When The Village Is Not Available

As Previously Published:  http://www.scarymommy.com/parenting-without-village-worst-days/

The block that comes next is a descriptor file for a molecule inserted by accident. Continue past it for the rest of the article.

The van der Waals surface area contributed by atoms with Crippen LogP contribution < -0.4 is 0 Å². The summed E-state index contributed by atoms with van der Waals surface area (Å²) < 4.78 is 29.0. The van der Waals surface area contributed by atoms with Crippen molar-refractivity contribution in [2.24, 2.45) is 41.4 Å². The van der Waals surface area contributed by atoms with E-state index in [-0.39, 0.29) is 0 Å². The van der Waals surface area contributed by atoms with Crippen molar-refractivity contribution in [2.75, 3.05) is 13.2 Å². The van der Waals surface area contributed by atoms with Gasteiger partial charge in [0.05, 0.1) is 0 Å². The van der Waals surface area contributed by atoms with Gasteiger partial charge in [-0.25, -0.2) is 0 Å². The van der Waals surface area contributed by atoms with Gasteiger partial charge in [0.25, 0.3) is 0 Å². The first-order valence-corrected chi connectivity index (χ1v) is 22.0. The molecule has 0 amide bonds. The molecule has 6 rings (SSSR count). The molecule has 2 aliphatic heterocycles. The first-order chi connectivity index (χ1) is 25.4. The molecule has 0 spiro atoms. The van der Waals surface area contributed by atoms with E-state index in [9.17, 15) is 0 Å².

Last night was parenting misery at its finest. My husband was out of town, our part-time nanny and our back-up part-time nanny have both recently had changes in their schedules and are no longer available, my in-laws wouldn’t have been able to make it to our house in time, my close friend emergency contact was at an event and unavailable. So there I was. My village unavailable. Three kids. Hit with the worst migraine I can recall having in the last four years. The last time I had a migraine this awful, our previous full-time nanny had changed her dinner plans, come over for the last hour of the kids’ day, to just tuck them in because I was too debilitated to make it another hour. I awoke from that haze of a migraine to see the dishes in the sink washed, the house picked up, the kids in bed, and blissfully clean quietness. If I wasn’t already in love with our nanny before, I certainly fell hard for her at that minute, right then and there.